[author: Thomas Kaufman (follow me on Twitter)]
In See's Candy Shops v. Superior Court, the Fourth District Court of Appeal, Division One (San Diego) reversed an entry of summary adjudication that had been entered in the plaintiff's favor in a certified wage/hour class action. The key issue for the Court of Appeal was whether employers in California lawfully may round their employees' time clock entries to the nearest tenth of an hour for purposes of calculating the employees' work hours — a common practice across the U.S. As explained below, the Court of Appeal did not set a hard and fast rule that it is always lawful to have automatic rounding, but it clearly held that California has adopted the federal standard which generally permits such time clock rounding, as long as the rounding is mechanically to the nearest increment.
The main issue in the case was whether it was lawful that See’s Candy’s employees' clock punches were always rounded to the nearest tenth of an hour. A punch out at 5:02 p.m. would be rounded to 5:00 p.m., but a punch out at 5:04 p.m. would be rounded to 5:06 p.m. The evidence was undisputed that this rounding could increase or decrease the total work time in any given day depending which tenth of an hour the punch was closest to.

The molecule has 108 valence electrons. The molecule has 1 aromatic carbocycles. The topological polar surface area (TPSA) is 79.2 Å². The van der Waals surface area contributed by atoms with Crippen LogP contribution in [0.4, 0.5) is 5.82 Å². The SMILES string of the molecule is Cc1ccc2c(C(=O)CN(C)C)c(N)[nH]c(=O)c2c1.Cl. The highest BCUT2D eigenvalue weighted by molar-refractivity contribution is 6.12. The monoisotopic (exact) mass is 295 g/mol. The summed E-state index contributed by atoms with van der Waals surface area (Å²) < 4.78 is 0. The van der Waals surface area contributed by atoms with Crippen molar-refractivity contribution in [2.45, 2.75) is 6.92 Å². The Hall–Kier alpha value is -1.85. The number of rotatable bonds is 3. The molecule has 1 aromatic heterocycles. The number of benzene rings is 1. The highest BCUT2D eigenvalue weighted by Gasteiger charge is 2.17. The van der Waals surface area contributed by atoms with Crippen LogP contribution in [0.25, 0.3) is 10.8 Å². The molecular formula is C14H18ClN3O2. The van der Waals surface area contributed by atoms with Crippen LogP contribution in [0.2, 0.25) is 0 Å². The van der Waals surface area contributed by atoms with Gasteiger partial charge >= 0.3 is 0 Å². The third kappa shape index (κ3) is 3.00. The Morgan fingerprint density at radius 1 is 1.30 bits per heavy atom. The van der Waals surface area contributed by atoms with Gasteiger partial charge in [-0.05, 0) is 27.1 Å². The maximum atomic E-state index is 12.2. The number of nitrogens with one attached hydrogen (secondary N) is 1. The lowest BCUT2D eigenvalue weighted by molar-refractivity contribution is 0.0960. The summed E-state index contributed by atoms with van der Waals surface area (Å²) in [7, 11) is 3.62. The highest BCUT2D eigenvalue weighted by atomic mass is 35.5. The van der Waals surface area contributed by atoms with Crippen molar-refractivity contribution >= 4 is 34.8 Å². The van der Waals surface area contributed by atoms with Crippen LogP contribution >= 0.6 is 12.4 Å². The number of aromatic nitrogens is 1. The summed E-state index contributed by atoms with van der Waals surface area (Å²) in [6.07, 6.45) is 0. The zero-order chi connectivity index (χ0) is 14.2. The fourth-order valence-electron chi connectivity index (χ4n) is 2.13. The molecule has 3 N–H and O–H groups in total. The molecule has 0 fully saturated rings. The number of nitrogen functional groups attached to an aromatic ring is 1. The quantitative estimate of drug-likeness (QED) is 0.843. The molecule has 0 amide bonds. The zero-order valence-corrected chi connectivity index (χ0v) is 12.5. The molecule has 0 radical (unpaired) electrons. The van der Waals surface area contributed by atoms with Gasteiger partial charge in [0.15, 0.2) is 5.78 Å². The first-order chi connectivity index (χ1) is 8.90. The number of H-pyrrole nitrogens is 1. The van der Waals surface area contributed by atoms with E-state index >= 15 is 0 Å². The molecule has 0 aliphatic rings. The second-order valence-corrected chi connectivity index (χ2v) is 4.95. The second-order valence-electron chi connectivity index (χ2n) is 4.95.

The trial court had certified a class on the rounding issue, and it ultimately granted summary adjudication in the plaintiff's favor that this practice violated California law because it resulted in "inaccurate" time records and failed to pay some employees for "all hours" worked, as Plaintiff argued that Labor Code Section 204 requires. See’s Candy took a writ which the Court of Appeal initially denied, but was ordered to take up by the California Supreme Court. Sees argued to the Court of Appeal that, under federal law, systems that round to the nearest tenth of an hour are generally lawful if the rounding is automatic and mechanical as opposed to rounding in just one direction or at a supervisor’s individual discretion. The Court of Appeal sided with See's Candy at least insofar as it reversed the grant of summary judgment in the plaintiff's favor (See’s Candy had not moved for summary adjudication, so the court did not address whether the evidence would have supported summary adjudication for See’s Candy).